"Jah Guide" [Greensleeves Records - 2007]
Over & under. Looking back, what would ultimately become of the "Jah Guide" album is very fascinating. Though I wouldn't call it one of Natural Black's best releases (it would be either fourth or fifth on my list… maybe even sixth now that I think about it), it was a good album. Unsurprisingly it saw him return to Greensleeves following the, presumed, commercial success of "Far From Reality" and it also saw Black link with King Jammy as well. Such circumstances simply do not make sense with an album which, essentially, went overlooked. In retrospect, I'd like to say that it was because "Far From Reality" simply hadn't ran its course, but it didn't matter in the case of the next album I'm going to tell you about, which was quite popular. This album would carry a very nice old school charm as you might imagine and, again, though it wasn't his best work, with tunes such as 'Selassie & Marcus', the GORGEOUS 'Give Thanks & Praise', 'Jah Jah Bless, 'Jah Knows' and 'Love Of Rasta' (SURELY you just noticed what I did there), it's rather difficult to see why it didn't make more of an impact in its day.
"Love Gonna Conquer Evil" [Cousins Records - 2007]
A nice picture. Natural Black's final album of 2007, "Love Gonna Conquer Evil" was big and is one of his three best in my opinion and if you wanted to say that it was the best he ever did, while I would disagree with you, I wouldn't carry it very far. This album would come via two labels who had an outstanding run at the time as far as releasing albums. First was In The Streetz who would do albums around the same time for the likes of Luciano, Turbulence, Lutan Fyah, Sizzla Kalonji, Jah Mason and Norris Man. There was some very solid material in there and, to my opinion, a good case could be made that with the exception of Sizzla's album, "I-Space", Black's work for the label at the time was on the level of anyone else's at least. There was also the very briefly mighty Cousins Records who would do one or two of those aforementioned releases and make their name in also pushing work for Lloyd Brown, Peter Spence and other impressive UK acts for awhile. When they linked together for "Love Gonna Conquer Evil", they nearly caught something special and actually did as I'll likely always remember this album fondly for carrying the MAMMOTH tune, 'Love Rastafari'. A very nice album which has aged well also.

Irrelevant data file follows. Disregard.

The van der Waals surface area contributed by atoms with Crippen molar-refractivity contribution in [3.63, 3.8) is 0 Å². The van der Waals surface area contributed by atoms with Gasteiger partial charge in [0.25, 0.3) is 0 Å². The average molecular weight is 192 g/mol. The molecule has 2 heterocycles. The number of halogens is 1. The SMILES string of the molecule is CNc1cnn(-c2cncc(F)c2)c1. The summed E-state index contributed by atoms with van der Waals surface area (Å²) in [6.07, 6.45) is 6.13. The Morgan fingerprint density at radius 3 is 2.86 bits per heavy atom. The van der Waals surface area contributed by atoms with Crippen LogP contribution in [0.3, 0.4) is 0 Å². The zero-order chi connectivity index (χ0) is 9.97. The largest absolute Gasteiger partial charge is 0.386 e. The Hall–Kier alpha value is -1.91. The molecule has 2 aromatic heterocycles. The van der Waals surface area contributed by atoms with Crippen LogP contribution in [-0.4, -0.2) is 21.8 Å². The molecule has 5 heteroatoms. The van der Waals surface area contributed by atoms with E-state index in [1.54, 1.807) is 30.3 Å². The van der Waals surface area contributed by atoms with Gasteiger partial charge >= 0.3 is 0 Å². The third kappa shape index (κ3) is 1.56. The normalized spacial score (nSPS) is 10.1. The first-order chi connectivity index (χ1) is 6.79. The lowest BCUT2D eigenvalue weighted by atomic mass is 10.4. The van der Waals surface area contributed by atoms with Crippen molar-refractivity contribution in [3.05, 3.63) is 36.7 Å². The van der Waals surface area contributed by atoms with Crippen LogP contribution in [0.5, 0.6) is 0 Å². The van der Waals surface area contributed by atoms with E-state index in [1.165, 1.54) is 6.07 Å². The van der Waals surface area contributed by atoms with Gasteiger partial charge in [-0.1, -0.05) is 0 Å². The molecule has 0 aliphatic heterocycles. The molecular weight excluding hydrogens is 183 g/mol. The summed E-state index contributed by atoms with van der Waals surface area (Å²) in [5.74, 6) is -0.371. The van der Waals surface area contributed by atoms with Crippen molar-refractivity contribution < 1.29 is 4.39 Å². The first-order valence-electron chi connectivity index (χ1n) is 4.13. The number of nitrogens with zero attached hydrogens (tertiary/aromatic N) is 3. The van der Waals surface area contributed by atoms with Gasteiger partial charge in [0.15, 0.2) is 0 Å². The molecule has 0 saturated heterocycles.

"Naturally Black" [Rad's Records - 2008]
Business as usual. Natural Black would link with yet another UK label, Rad's Records, for his first album of 2008 and though this is an album which has basically faded away, it may be one of the most consistent representations of his work that he's ever done. What "Naturally Black" may've lacked as far as wholly spectacular moments, it did make up for in stringing together very nice vibes, free of any bad songs. I recall having a great deal of fun when I first dealt with this one and now, listening to it back, some of that remains - okay a lot of that remains. The best song on this album was and still is the divine 'Nubian Business', but it was backed by the excellent Al.Ta.Fa.An. drawn 'Why Can't We', 'Every Time I Hear The News', 'Gideon', of course 'Continent For An Island' and others. Though being just half a decade old, it does carry some nostalgia for me (it may've been a couple of years from the last time I fully listened to this album) and while it isn't very popular and never was, "Naturally Black" is definitely worth tracking down and would probably be a rather solid choice for the fourth or fifth best album on this list were I not so infatuated with 'Spiritual Food'.